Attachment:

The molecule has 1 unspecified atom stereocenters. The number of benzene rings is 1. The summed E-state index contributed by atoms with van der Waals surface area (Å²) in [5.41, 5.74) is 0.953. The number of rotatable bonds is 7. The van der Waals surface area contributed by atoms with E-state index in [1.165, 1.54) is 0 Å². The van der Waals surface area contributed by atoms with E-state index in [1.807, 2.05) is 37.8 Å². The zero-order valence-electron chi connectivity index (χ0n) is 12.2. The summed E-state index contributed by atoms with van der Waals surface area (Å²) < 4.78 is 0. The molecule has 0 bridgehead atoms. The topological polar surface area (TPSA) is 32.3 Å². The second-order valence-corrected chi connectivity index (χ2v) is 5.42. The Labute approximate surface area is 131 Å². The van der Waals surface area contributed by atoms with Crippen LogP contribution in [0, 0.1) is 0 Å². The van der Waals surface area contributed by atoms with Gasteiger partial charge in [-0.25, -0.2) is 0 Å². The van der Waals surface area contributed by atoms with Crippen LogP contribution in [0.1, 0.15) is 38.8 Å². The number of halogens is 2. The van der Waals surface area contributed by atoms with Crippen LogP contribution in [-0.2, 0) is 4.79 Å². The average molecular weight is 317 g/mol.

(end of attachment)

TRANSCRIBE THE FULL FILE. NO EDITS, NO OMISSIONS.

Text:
The molecule has 1 unspecified atom stereocenters. The number of benzene rings is 1. The summed E-state index contributed by atoms with van der Waals surface area (Å²) in [5.41, 5.74) is 0.953. The number of rotatable bonds is 7. The van der Waals surface area contributed by atoms with E-state index in [1.165, 1.54) is 0 Å². The van der Waals surface area contributed by atoms with E-state index in [1.807, 2.05) is 37.8 Å². The zero-order valence-electron chi connectivity index (χ0n) is 12.2. The summed E-state index contributed by atoms with van der Waals surface area (Å²) < 4.78 is 0. The molecule has 0 bridgehead atoms. The topological polar surface area (TPSA) is 32.3 Å². The second-order valence-corrected chi connectivity index (χ2v) is 5.42. The Labute approximate surface area is 131 Å². The van der Waals surface area contributed by atoms with Crippen LogP contribution in [0, 0.1) is 0 Å². The van der Waals surface area contributed by atoms with Gasteiger partial charge in [-0.25, -0.2) is 0 Å². The van der Waals surface area contributed by atoms with Crippen LogP contribution in [0.1, 0.15) is 38.8 Å². The number of halogens is 2. The van der Waals surface area contributed by atoms with Crippen LogP contribution in [-0.2, 0) is 4.79 Å². The average molecular weight is 317 g/mol.